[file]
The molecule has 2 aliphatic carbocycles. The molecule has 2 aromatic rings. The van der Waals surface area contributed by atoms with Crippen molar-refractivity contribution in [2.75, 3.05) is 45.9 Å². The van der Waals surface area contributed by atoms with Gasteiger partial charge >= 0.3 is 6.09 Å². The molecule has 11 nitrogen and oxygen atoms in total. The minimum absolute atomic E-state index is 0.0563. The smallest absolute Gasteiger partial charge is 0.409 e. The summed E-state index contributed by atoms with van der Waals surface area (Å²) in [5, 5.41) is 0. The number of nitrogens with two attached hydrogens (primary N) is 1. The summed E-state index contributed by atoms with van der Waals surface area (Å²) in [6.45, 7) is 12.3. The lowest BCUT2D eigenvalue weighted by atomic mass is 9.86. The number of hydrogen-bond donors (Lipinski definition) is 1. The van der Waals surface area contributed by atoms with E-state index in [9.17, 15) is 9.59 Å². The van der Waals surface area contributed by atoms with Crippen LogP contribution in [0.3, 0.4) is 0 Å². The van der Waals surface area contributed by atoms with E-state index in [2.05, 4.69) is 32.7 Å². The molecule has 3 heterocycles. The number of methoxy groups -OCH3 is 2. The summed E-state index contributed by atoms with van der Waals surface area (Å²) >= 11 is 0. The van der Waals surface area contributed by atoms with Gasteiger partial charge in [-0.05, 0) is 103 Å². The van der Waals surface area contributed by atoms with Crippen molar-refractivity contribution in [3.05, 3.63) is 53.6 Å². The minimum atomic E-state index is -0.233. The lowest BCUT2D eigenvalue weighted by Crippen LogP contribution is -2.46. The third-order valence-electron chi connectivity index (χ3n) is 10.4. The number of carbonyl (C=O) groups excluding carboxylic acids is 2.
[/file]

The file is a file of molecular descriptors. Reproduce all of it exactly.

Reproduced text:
The molecule has 2 aliphatic carbocycles. The molecule has 2 aromatic rings. The van der Waals surface area contributed by atoms with Crippen molar-refractivity contribution in [2.75, 3.05) is 45.9 Å². The van der Waals surface area contributed by atoms with Gasteiger partial charge >= 0.3 is 6.09 Å². The molecule has 11 nitrogen and oxygen atoms in total. The minimum absolute atomic E-state index is 0.0563. The smallest absolute Gasteiger partial charge is 0.409 e. The summed E-state index contributed by atoms with van der Waals surface area (Å²) in [5, 5.41) is 0. The number of nitrogens with two attached hydrogens (primary N) is 1. The summed E-state index contributed by atoms with van der Waals surface area (Å²) in [6.45, 7) is 12.3. The lowest BCUT2D eigenvalue weighted by atomic mass is 9.86. The number of hydrogen-bond donors (Lipinski definition) is 1. The van der Waals surface area contributed by atoms with E-state index in [9.17, 15) is 9.59 Å². The van der Waals surface area contributed by atoms with Crippen LogP contribution in [0.3, 0.4) is 0 Å². The van der Waals surface area contributed by atoms with E-state index in [2.05, 4.69) is 32.7 Å². The molecule has 3 heterocycles. The number of methoxy groups -OCH3 is 2. The summed E-state index contributed by atoms with van der Waals surface area (Å²) >= 11 is 0. The van der Waals surface area contributed by atoms with Gasteiger partial charge in [-0.05, 0) is 103 Å². The van der Waals surface area contributed by atoms with Crippen molar-refractivity contribution in [3.05, 3.63) is 53.6 Å². The minimum atomic E-state index is -0.233. The lowest BCUT2D eigenvalue weighted by Crippen LogP contribution is -2.46. The third-order valence-electron chi connectivity index (χ3n) is 10.4. The number of carbonyl (C=O) groups excluding carboxylic acids is 2.